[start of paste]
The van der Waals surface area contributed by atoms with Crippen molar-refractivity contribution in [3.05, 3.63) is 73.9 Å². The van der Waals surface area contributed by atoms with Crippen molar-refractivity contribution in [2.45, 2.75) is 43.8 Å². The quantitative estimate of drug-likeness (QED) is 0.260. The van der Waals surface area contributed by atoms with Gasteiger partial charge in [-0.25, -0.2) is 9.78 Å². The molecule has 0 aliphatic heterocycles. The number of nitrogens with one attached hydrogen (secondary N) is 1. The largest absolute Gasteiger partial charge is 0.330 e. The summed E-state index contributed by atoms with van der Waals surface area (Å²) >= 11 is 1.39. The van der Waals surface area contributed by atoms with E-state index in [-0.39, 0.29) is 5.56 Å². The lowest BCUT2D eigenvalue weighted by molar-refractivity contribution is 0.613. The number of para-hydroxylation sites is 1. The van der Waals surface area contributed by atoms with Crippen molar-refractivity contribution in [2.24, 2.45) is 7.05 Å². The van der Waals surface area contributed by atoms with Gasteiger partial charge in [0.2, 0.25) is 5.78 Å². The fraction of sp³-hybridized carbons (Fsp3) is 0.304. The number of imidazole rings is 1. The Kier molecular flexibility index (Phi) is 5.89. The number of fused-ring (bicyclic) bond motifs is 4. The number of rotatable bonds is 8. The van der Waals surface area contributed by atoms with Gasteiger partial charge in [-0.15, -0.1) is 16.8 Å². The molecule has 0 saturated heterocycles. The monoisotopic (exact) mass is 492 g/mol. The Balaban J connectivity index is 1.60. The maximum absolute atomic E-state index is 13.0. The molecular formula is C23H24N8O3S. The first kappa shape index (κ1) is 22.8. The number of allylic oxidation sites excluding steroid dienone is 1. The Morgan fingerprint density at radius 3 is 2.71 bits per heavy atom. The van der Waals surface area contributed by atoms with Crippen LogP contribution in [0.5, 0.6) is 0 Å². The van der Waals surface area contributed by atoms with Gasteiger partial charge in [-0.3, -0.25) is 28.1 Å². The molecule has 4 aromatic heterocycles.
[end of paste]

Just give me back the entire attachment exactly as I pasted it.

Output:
The van der Waals surface area contributed by atoms with Crippen molar-refractivity contribution in [3.05, 3.63) is 73.9 Å². The van der Waals surface area contributed by atoms with Crippen molar-refractivity contribution in [2.45, 2.75) is 43.8 Å². The quantitative estimate of drug-likeness (QED) is 0.260. The van der Waals surface area contributed by atoms with Gasteiger partial charge in [-0.25, -0.2) is 9.78 Å². The molecule has 0 aliphatic heterocycles. The number of nitrogens with one attached hydrogen (secondary N) is 1. The largest absolute Gasteiger partial charge is 0.330 e. The summed E-state index contributed by atoms with van der Waals surface area (Å²) >= 11 is 1.39. The van der Waals surface area contributed by atoms with E-state index in [-0.39, 0.29) is 5.56 Å². The lowest BCUT2D eigenvalue weighted by molar-refractivity contribution is 0.613. The number of para-hydroxylation sites is 1. The van der Waals surface area contributed by atoms with Crippen molar-refractivity contribution in [2.24, 2.45) is 7.05 Å². The van der Waals surface area contributed by atoms with Gasteiger partial charge in [0.2, 0.25) is 5.78 Å². The fraction of sp³-hybridized carbons (Fsp3) is 0.304. The number of imidazole rings is 1. The Kier molecular flexibility index (Phi) is 5.89. The number of fused-ring (bicyclic) bond motifs is 4. The number of rotatable bonds is 8. The van der Waals surface area contributed by atoms with Gasteiger partial charge in [-0.15, -0.1) is 16.8 Å². The molecule has 0 saturated heterocycles. The monoisotopic (exact) mass is 492 g/mol. The Balaban J connectivity index is 1.60. The maximum absolute atomic E-state index is 13.0. The molecular formula is C23H24N8O3S. The first kappa shape index (κ1) is 22.8. The number of allylic oxidation sites excluding steroid dienone is 1. The Morgan fingerprint density at radius 3 is 2.71 bits per heavy atom. The van der Waals surface area contributed by atoms with Crippen LogP contribution in [0.5, 0.6) is 0 Å². The van der Waals surface area contributed by atoms with Gasteiger partial charge in [-0.3, -0.25) is 28.1 Å². The molecule has 4 aromatic heterocycles.